Budget Performance Reports

Knowing what we all know about DMC as a company, it's hard not to be suspicious of every financial accounting produced. After all, even the venerable Arthur Andersen was caught in the dark DMC cloud, and was forced to pay some $30 million to jilted investors when the whole thing finally settled in the late 1997. (Arthur Andersen, by the way, was finally decimated in the Enron affair and now soldiers on as a shadow of its former self.)

I'll try not to be cynical. Constant suspicion of smoking guns and fudged figures aside, DMC had to be honest with itself at least sometimes. For example, the DMC board met monthly to discuss expenditures. One bound "Budget Performace Report" was issued to each executive. I only have March and June 1981.

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Though only 2 months apart, it is jarring to see the stark difference in affairs painted by these two reports:

The March 1981 report is mostly hopeful: due to the delay in the US launch, the company had a "savings of $1,114,100 with a year to date favourable of $2,154,200" and detailed the many cost-cutting measures it had taken, such as curtailing travel, supplies, company cars and publicity costs. All in all, though it noted some small losses (one of which was an 'adverse due to loss on canteen sales') the general picture was rosy and creates the picture of a healthy company that was actively looking to stop the bleeding — even as they were going hat-in-hand to the government once again.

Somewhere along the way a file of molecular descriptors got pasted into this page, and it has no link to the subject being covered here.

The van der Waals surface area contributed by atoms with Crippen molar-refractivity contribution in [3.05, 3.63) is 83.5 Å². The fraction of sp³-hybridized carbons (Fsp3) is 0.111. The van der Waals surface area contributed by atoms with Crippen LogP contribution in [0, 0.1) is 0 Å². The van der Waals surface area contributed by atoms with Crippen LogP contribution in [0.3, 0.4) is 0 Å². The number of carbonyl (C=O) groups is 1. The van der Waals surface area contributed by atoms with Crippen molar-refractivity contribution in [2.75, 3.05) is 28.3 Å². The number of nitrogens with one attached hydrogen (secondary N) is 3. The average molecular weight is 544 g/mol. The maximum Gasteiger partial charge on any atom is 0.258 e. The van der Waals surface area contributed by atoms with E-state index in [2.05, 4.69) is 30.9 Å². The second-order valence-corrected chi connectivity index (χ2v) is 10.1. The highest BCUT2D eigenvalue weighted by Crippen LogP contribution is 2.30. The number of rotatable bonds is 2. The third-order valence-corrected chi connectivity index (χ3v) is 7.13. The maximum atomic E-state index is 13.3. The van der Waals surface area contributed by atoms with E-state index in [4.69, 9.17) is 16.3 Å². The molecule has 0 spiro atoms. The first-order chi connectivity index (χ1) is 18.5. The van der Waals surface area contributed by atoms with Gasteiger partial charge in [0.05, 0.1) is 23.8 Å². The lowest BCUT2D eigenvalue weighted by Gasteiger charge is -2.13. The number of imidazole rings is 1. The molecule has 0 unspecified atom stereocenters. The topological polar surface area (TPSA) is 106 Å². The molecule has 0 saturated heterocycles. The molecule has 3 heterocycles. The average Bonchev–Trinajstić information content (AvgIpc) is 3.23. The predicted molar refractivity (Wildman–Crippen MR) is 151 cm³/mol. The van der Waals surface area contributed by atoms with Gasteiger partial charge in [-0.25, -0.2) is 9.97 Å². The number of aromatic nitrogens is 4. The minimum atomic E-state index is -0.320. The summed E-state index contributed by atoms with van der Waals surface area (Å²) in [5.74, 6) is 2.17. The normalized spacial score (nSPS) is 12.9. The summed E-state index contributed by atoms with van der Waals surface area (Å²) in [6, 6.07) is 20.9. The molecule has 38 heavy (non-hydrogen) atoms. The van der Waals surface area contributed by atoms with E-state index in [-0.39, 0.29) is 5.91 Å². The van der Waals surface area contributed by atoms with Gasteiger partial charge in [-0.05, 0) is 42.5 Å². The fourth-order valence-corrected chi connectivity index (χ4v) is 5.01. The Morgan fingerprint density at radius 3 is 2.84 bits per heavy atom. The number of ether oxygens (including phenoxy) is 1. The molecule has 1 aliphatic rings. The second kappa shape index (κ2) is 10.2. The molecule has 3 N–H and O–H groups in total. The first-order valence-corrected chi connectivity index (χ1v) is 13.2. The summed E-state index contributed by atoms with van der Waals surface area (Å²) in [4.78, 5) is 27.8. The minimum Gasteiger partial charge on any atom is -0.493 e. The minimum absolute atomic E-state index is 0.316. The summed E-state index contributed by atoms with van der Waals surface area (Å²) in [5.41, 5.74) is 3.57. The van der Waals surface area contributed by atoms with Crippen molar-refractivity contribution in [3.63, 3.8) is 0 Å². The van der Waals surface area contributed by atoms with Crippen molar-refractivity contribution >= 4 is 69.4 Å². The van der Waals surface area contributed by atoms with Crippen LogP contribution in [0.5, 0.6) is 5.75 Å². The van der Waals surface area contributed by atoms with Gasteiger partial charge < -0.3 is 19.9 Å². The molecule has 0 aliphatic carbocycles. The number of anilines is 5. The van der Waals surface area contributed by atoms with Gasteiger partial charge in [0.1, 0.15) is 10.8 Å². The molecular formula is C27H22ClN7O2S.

June 1981, by comparison, comes across as more harsh:

"…savings have been more than offset by overspends on Purchase services others, employee recruitment, rent and rates, and insurance." It continues,

Performance against budget this month continues to be considerably adverse. … The major factor once more has been direct labour performance where failure to meet volume targets and budget standards, despite continued significant overtime working, has resulted in an adverse… The trend shown in this report indicates that no improvement likely in performance has occurred to date nor is an improvement likely in the near future without further action by management to contain expenditure levels…

In other words, a call for management to crack down on spending and crank up production wherever possible. This squares with all contemporary accounts that the order had come down to increase production to 80 cars a day at all costs, in order to make the stock issue successful.

A healthier approach might be to make your first examples as well as you can and produce the appropriate amount of product based on a reasonable estimate of market demand, but something else seemed to be more important here. Oops, I promised not to be cynical.

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